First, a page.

of developing tropical cyclones [15]. However, evidence
of ENSO’s influence on tropical cyclone tracks is weak
[11]. The AMO involves long-term variability in the spa-
tial extent of above- and below-normal sea surface tem-
peratures (SSTs) in the north Atlantic Ocean but its role
in affecting the tracking of tropical cyclones is unknown
[16]. SSTs alone also play a more critical role in the de-
velopment rather than the track of tropical cyclones [17,
The co mparison of cu rrent tracks with historic tenden-
cies is often made to address questions on the forcing
mechanisms that allow for tropical cyclone formation
and development. For example, Knowles and Leitner [12]
used visualization techniques to identify the spatial rela-
tionship between historic tropical cyclone tracks and
intensity of th e Bermuda -Azores anticyclone. Bossak and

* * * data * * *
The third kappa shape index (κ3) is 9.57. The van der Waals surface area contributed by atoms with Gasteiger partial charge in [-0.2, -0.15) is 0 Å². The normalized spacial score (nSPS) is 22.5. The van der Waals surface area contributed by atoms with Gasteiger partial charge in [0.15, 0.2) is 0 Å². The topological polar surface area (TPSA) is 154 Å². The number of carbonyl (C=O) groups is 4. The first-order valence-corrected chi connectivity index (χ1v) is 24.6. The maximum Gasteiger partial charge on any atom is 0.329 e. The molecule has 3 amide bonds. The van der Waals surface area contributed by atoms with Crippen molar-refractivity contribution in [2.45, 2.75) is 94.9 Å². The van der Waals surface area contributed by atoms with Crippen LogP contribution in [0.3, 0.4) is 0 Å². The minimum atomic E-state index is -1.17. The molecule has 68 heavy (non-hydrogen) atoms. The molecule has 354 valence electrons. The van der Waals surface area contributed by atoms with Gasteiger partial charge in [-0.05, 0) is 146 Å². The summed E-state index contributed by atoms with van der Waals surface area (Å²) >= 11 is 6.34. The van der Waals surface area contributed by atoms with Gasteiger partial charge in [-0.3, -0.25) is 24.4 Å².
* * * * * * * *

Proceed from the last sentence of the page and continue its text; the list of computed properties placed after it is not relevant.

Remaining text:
Elsner [19] used historical tropical cyclone documenta-
tion from the early nineteenth century in conjunction
with the NOAA best- track dataset, which begins in 1851,
to estimate the track and intensity of storms from the
pre-1851 period [20]. Other research [21] using known
historical tracks is being conducted to reanalyze that
dataset to reduce the perceived errors noted by numerous
manuscripts [22,23].
Because systematic aircraft reconnaissance began to
monitor tropical cyclones and disturbances that had the
potential to develop into tropical cyclones only since
1944, a potential discontinuity exists in the ability to
detect and record tropical cyclone frequency, features,
and tracks. Therefore, Neumann et al. [24] and Landsea
[25] suggested that only data recorded since 1944 should
be used for climatological analysis. Conversely, some
researchers [23,26] have chosen to use the frequency
data but disregard the documented intensities in the
pre-1944 period because of perceived inaccuracies.
After completion of a reanalysis of the historical hurri-
cane dataset [21], it may be beneficial to reevaluate the